Glad you asked. I grew up in a Christian home. I have been in church for pretty much all of my life. I’ve bandied about different words of faith, often times not truly understanding their meanings. Two of these words, grace and mercy, are often used in our churches, our lives, our conversations and our prayers. I wonder if these are two words that we have often used, not really grasping their meanings. Today, I’ll share what these two words have come to mean to me.
Grace – The definition that I always remember hearing and repeating growing up is “unmerited favor.” What it means to me is this: getting something for which I’ve done absolutely nothing to deserve. Let me put it this way. God has shown me His grace in so many ways. Above all, I’ve come to know Him through faith in God and Christ. This relationship is based on God’s grace. It is a gift, pure and simple. There is nothing I have done or can do on my own merit to have deserved a relationship with Who I believe is the Creator of all that exists. When I am blessed with blessing after blessing, whether material, physical, emotional, relational, spiritual or whatever it may be, I am experiencing grace, getting what I don’t deserve.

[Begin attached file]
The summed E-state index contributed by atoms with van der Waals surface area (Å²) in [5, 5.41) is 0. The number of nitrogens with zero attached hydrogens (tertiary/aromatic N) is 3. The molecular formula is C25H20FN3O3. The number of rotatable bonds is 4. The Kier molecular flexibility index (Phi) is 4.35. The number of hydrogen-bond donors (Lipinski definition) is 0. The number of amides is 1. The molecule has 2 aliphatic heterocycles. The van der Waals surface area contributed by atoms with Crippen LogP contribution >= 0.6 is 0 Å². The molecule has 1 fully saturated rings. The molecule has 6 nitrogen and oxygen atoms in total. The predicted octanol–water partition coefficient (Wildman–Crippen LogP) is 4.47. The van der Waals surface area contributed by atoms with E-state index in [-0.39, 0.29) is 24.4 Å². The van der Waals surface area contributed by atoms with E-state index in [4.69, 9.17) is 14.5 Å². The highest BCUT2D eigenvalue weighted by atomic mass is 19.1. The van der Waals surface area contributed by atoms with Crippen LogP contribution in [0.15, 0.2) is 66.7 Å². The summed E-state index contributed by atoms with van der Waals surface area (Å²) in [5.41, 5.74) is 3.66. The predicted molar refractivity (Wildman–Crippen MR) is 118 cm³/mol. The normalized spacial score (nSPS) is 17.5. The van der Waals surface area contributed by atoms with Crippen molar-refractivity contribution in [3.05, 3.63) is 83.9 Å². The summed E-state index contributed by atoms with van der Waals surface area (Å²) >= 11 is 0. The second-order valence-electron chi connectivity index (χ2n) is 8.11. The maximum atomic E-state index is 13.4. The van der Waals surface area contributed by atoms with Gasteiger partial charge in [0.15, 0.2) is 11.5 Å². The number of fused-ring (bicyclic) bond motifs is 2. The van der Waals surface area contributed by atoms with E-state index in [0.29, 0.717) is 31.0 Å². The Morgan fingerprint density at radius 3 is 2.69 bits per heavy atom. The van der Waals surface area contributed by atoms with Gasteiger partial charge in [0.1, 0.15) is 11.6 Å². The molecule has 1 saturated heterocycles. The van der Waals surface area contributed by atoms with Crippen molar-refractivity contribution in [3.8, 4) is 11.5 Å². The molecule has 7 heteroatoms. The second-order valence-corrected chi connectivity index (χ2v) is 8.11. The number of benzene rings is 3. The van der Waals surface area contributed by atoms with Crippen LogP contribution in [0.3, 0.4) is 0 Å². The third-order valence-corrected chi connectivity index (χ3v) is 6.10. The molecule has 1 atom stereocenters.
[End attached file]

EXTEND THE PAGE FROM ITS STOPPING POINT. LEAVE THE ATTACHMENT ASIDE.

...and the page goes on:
Mercy – My definition is similar but quite different from my definition of grace. I like to say that mercy is not getting something negative that I absolutely do deserve. My kids learned early on about mercy. One of the kids did something that deserved a spanking. We explained what mercy was and said that we would show them mercy and not spank them. (Of course the drawback was, for several times after that, everytime they deserved a punishment, they would ask for mercy.) The ultimate merciful act was shown by Christ when he took what we deserve, death, when he died on the cross for our sins.
Now let me tell you how these work together, at least in my understanding and experience. So many times, whether through actions or words I really deserve some sort of discipline or punishment. However, not only do I not receive that punishment (I call this mercy), I am given blessing after blessing (I call this grace). The receiving of the mercy itself is also grace in my eyes. It reminds me the chorus in the song “At Calvary”, by William Newell – “Mercy there was great and grace was free. Pardon there was multiplied to me. There my burdened soul found liberty at Calvary.”